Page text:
Where Are the Extraterrestrials? A Question That Requires CannabisJeremiah WilhelmFebruary 24, 2017
Higher Education, for those who don’t know, is a lecture series designed around commonly held curiosities and subjects of interest. These talks are hosted by The Goodship Company, a Seattle-based cannabis-infused edible producer, and they seek to change the way we think about what we do when we consume cannabis. This elevation of cannabis culture was accessible, digestible (rim shot), and designed so anyone can explore a heightened state of mind with the aid of fascinating speakers, writing materials, and quality libations.
This lecture was the first of 2017, entitled Seth Shostak on “Where Are the Extraterrestrials?”
Wondering about life is part of the human condition. Whether exemplified by our inclination to empathize with animals or in the casual search for aliens while stargazing, man has sought and continues to seek an understanding of life beyond himself. SETI, the Search for Extraterrestrial Intelligence, is one of the few agencies combing the sky for signs of life beyond Earth. To some, this subject is taboo or nonsense, like ghosts and Sasquatch, but to others, the search for extraterrestrial life is the search for the most important human discovery conceivable.
Where Are the Extraterrestrials?
SETI’s Senior Astronomer Seth Shostak strode eagerly across the floor as he debunked the Roswell alien crash site. Imagine driving your car across the country and crashing into your garage door. A roar of laugher erupted from the crowd. This Higher Education lecture was turning out to be exuberant and comical while revealing some of the core beliefs behind a deftly pragmatic search for life beyond our solar system.
For instance, Shostak believes that if life is reaching out to us, the likelihood is that it will do so in the form of artificial intelligence, i.e. a robotic probe. This supposition was based on the problems we “squishy humans” contend with when considering the habitability challenges of long distance space travel. Naturally, a lifeless, intelligent machine broadcasting a jolly ol’ howdy-do would go faster and further toward touching parts of space beyond the reach of organic life.
That is why SETI and other SETI-focused radio telescope arrays have been constructed in the last half-century. Coincidently, Seattle’s own Paul Allen helped fund the One Hectare Telescope (1HT), currently known as the Allan Telescope Array. This telescope array is under construction and consists of 42 dishes arranged at the Hat Creek Radio Observatory in California. This is only one of several radio arrays around the world, including the Low Frequency Array (LOFAR) in the Netherlands, the Murchison Widefield Array (MWA) in Australia, and the Lovell Telescope in the United Kingdom.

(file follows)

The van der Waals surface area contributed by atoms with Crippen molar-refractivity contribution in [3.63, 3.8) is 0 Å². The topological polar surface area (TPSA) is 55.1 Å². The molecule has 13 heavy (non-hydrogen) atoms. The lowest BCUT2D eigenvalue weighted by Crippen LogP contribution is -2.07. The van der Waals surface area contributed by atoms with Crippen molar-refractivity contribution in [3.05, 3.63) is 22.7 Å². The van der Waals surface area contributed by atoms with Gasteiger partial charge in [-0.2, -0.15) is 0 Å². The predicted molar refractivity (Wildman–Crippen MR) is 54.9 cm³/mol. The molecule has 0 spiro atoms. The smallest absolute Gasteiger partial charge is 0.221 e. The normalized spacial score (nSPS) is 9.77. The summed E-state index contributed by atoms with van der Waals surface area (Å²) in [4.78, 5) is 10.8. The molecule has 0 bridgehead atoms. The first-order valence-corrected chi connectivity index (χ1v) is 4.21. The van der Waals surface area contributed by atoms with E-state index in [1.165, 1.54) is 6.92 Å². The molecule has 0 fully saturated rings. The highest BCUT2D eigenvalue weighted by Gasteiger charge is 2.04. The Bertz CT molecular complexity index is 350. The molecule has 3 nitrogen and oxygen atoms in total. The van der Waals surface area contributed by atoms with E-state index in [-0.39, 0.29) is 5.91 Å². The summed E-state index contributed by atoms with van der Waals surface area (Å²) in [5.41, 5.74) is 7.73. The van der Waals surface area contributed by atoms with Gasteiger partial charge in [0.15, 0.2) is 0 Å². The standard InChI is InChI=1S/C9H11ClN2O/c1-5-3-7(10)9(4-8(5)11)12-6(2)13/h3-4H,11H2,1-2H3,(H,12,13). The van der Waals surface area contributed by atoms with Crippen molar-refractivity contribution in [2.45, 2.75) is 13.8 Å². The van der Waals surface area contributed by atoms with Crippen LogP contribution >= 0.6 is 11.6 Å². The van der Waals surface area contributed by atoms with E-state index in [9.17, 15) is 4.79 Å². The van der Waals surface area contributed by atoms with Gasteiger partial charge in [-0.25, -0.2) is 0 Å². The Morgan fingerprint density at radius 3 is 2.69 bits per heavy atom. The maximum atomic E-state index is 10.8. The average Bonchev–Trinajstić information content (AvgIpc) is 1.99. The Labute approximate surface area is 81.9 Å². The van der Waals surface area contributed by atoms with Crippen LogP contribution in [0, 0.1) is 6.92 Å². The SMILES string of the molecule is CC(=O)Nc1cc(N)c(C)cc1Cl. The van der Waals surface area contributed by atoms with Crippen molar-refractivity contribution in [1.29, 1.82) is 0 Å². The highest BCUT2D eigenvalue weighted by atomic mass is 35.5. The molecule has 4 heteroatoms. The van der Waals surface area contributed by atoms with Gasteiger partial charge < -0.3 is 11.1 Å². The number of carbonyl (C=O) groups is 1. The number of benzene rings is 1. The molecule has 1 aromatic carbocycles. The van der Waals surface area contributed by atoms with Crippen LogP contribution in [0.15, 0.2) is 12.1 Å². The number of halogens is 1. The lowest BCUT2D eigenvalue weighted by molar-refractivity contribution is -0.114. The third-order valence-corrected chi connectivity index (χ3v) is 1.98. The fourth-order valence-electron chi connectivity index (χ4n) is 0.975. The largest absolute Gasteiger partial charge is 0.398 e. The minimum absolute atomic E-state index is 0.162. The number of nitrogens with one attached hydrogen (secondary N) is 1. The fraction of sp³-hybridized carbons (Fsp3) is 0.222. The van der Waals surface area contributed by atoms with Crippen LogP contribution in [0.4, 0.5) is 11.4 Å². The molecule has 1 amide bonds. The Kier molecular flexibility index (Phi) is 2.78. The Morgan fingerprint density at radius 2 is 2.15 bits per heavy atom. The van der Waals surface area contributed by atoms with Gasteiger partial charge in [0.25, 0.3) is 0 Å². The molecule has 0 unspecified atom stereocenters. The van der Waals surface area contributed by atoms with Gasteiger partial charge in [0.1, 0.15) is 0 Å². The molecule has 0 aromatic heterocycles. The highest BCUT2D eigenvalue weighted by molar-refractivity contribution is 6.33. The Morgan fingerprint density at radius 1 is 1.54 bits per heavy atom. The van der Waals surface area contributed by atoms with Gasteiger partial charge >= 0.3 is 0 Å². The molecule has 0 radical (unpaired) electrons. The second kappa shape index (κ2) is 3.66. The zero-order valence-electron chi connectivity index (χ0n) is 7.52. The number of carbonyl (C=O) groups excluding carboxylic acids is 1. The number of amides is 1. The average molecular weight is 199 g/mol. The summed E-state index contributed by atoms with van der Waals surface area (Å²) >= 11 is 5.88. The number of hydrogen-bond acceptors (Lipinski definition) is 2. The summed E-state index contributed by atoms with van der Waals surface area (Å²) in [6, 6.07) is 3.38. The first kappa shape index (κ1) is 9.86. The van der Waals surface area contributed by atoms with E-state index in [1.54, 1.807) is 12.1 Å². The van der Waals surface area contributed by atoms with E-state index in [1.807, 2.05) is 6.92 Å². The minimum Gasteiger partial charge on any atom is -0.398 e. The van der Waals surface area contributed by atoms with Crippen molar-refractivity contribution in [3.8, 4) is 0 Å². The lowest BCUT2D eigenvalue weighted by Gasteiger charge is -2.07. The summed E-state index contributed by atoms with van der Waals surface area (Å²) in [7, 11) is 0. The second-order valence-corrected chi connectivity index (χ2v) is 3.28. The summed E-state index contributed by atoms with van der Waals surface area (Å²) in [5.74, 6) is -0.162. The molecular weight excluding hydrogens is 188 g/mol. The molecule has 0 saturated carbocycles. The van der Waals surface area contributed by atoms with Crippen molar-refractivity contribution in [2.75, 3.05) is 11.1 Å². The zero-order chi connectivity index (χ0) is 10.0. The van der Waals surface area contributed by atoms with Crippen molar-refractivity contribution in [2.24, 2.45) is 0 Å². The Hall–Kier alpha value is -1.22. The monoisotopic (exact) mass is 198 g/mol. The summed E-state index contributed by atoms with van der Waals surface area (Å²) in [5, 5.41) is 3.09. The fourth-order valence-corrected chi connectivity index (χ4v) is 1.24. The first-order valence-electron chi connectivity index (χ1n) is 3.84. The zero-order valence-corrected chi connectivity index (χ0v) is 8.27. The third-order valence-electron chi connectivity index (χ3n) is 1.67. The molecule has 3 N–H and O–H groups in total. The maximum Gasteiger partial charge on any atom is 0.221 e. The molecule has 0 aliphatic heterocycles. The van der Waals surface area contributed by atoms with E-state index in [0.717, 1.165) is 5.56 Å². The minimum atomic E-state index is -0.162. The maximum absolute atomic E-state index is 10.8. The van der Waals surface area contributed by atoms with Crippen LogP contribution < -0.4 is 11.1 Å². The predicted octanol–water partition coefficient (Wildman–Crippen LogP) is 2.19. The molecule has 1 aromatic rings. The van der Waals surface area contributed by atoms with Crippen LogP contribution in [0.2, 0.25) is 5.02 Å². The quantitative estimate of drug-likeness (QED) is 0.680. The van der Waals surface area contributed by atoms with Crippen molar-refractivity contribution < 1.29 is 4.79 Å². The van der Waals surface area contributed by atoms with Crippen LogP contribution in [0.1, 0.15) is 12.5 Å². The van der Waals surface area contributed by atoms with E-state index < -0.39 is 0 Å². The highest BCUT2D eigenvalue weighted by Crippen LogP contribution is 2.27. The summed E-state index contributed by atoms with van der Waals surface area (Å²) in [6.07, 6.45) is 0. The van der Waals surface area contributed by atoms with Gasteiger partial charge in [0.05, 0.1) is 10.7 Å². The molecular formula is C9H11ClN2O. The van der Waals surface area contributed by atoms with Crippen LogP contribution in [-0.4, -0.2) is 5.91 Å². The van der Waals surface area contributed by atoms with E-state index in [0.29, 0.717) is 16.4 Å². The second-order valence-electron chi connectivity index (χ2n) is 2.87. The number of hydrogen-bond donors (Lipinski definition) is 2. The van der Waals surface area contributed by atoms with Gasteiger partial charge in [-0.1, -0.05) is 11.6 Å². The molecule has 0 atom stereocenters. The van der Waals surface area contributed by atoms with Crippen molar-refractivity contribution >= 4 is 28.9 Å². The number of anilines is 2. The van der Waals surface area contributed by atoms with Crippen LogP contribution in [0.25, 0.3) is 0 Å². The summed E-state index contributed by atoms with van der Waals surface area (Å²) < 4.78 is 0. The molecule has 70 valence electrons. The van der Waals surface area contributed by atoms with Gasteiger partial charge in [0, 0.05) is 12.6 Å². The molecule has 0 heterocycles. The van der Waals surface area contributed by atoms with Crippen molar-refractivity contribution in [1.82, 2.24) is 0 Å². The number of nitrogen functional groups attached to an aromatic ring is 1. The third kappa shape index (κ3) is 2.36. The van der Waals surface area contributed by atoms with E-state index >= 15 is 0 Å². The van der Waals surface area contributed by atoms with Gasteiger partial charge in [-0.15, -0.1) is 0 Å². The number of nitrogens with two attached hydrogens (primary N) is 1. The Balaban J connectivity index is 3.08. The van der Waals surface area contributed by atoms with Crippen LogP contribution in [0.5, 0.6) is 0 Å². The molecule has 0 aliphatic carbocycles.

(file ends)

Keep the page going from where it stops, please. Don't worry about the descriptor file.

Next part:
Questions from the Crowd
Dr. Shostak took questions from members of the audience (some more stoned than others) at the end of the lecture.
One attendee asked, “If the SETI Institute received NASAs funding, how would the search for extraterrestrial intelligence be improved?” Seth quickly retorted with something like, “Well, first, building a radio telescope array on the moon would solve a lot of our problems. But more dishes is the more reasonable answer.” Apparently, Earth emits a great deal of noise and radio interference, e.g. placing an array in space would decrease interference while optimizing the computational power of the existing technological infrastructure.
So, where are they? The short answer is really, really, really, really, really far away, if they are out there. But Shostak believes that the rise of AI and machine learning with accelerate their search by an order of magnitude, hopefully leading to a profound discovery within our lifetime.
Shostak’s animated persona and collection of slick scientific one-liners made him a truly entertaining speaker and an intellectual of the grandest caliber. Stuffy subjects like astronomy and architecture can feel rigid and algebraic, but Higher Education and its formal informality transmits these heady frequencies through a medium of inclusive curiosity and discovery.
This lecture, if anything, was an embodiment of that sentiment, echoing ever so slightly the sense of heady wonder inherent to cannabis, too. And with seven new, possibility habitable Earth-sized planets discovered only 40 lightyears away (approximately 235 trillion miles from Earth), which in relationship to the size of our galaxy, is in our backyard; who knows, intelligent life could be out there, puffing on space cannabis, gazing up into the sparkling, inky cosmos, wondering, like we wonder, is anyone out there?